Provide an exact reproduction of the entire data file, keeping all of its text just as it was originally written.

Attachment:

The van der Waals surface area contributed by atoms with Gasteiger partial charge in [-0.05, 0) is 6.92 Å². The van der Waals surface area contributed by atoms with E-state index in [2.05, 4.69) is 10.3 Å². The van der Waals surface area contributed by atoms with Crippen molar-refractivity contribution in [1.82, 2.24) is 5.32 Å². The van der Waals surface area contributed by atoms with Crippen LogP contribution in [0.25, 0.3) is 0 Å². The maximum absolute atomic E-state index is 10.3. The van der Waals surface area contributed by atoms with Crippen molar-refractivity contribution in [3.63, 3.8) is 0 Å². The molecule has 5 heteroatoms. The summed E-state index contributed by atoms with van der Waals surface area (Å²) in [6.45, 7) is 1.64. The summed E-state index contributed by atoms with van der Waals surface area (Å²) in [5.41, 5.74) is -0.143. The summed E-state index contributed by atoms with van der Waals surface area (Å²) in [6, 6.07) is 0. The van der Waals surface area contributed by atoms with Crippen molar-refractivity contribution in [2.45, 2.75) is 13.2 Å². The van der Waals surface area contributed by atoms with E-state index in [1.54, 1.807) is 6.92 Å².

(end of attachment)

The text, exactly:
The van der Waals surface area contributed by atoms with Gasteiger partial charge in [-0.05, 0) is 6.92 Å². The van der Waals surface area contributed by atoms with E-state index in [2.05, 4.69) is 10.3 Å². The van der Waals surface area contributed by atoms with Crippen molar-refractivity contribution in [1.82, 2.24) is 5.32 Å². The van der Waals surface area contributed by atoms with Crippen LogP contribution in [0.25, 0.3) is 0 Å². The maximum absolute atomic E-state index is 10.3. The van der Waals surface area contributed by atoms with Crippen molar-refractivity contribution in [3.63, 3.8) is 0 Å². The molecule has 5 heteroatoms. The summed E-state index contributed by atoms with van der Waals surface area (Å²) in [6.45, 7) is 1.64. The summed E-state index contributed by atoms with van der Waals surface area (Å²) in [5.41, 5.74) is -0.143. The summed E-state index contributed by atoms with van der Waals surface area (Å²) in [6, 6.07) is 0. The van der Waals surface area contributed by atoms with Crippen molar-refractivity contribution in [2.45, 2.75) is 13.2 Å². The van der Waals surface area contributed by atoms with E-state index in [1.54, 1.807) is 6.92 Å².